"As the resistant weeds have become a bigger problem, farmers have responded by spraying more," Benbrook said, increasing both the quantity of weedkiller they use and the number of times they spray their fields.
Those chemicals have begun to find their way into the water supply surrounding large farm operations, Benbrook said. Recent studies have found traces of glyphosate in surface water, runoff from rainfall, and even urine from humans.
In a company statement, Dow AgroSciences said the safety of glyphosate and 2,4-D has been shown through "extensive data."
"These are two of the most thoroughly studied herbicides in the world, and farmers have used them safely and effectively for decades," the company said.
Glyphosate's potential risk to humans is mitigated by a few factors, said Kenneth Portier, vice president of the American Cancer Society's Statistics and Evaluation Center.
Humans do not process glyphosate and 2,4-D in the same way that they absorb harmful pesticides like DDT, he said.
"With glyphosate, most of it is excreted in fecal material, which means it's not bioprocessed," Portier said. "Your stomach and intestines don't take it up and put it in the bloodstream."
Also, researchers have not been able to rule out other chemicals as potential sources of the cancer risk that has been ascribed to glyphosate, he said.
"They see increased risk in these agricultural workers, but there's the understanding that they are exposed to more than just glyphosate," Portier said. "They're exposed to this whole mix of chemicals, so it's hard to tease out what's the effect of this one chemical."
That said, the American Cancer Society does take seriously the potential threat posed by glyphosate and 2,4-D, Portier said, and would like manufacturers to come up with alternative products.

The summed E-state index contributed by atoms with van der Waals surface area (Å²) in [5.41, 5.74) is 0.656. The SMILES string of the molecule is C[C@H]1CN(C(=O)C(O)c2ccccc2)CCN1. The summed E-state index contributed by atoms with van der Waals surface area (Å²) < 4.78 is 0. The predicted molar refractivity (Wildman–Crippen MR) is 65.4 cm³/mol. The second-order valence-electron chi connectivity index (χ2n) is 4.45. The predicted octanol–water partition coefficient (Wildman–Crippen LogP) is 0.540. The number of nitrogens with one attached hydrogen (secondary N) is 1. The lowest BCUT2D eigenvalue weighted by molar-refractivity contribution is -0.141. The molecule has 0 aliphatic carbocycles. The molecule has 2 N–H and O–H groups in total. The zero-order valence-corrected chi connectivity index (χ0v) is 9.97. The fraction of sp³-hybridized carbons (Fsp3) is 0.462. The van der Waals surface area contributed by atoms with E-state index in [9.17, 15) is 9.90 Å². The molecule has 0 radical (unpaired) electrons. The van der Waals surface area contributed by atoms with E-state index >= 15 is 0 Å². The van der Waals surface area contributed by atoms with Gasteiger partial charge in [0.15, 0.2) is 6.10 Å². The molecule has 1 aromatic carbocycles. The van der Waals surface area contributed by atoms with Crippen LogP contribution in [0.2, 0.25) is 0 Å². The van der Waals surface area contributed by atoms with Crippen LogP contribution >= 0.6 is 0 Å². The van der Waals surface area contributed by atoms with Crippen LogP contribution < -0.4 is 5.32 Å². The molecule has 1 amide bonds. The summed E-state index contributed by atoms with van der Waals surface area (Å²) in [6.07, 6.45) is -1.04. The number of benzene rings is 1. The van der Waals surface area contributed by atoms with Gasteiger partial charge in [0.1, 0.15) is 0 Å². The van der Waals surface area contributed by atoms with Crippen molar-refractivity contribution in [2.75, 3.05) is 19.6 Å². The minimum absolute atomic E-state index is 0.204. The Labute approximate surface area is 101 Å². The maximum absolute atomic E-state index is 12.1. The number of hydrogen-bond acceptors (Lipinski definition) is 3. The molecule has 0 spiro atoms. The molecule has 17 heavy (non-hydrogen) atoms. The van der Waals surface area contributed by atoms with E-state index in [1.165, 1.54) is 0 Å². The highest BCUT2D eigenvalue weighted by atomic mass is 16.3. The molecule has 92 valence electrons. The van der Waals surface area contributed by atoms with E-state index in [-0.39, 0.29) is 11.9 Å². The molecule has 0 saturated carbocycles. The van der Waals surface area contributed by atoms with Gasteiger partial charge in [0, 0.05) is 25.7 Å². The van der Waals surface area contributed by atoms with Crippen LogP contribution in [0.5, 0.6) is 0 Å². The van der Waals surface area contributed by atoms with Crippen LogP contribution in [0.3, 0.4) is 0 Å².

"We don't like to see man-made carcinogens freely circulating in the environment," he said. "We would prefer to use chemicals in agricultural production that are not human carcinogens, even probable carcinogens."
Given the cancer concerns regarding glyphosate and 2,4-D, Benbrook and Landrigan ask the U.S. Environmental Protection Agency to delay implementation of its decision to permit use of Enlist Duo.
Dow AgroSciences disagrees.
"Contrary to the claims of the authors, regulatory approvals for Enlist Duo herbicide are based on detailed government health and environmental assessments, including review of recent, published state-of-the-art studies," the company said in a statement. "The U.S. Environmental Protection Agency spent nearly four years on its review and consideration of public input, repeatedly extending the comment period."
The EPA review took into account the cancer concerns raised by the IARC, "and found no basis for concern relative to potential carcinogenicity," Dow AgroSciences said.
"It is important to note that IARC only focuses on whether a substance theoretically could cause cancer, not whether it will cause cancer in real-world circumstances," the company said. "No national regulatory body in the world considers these herbicides a carcinogen."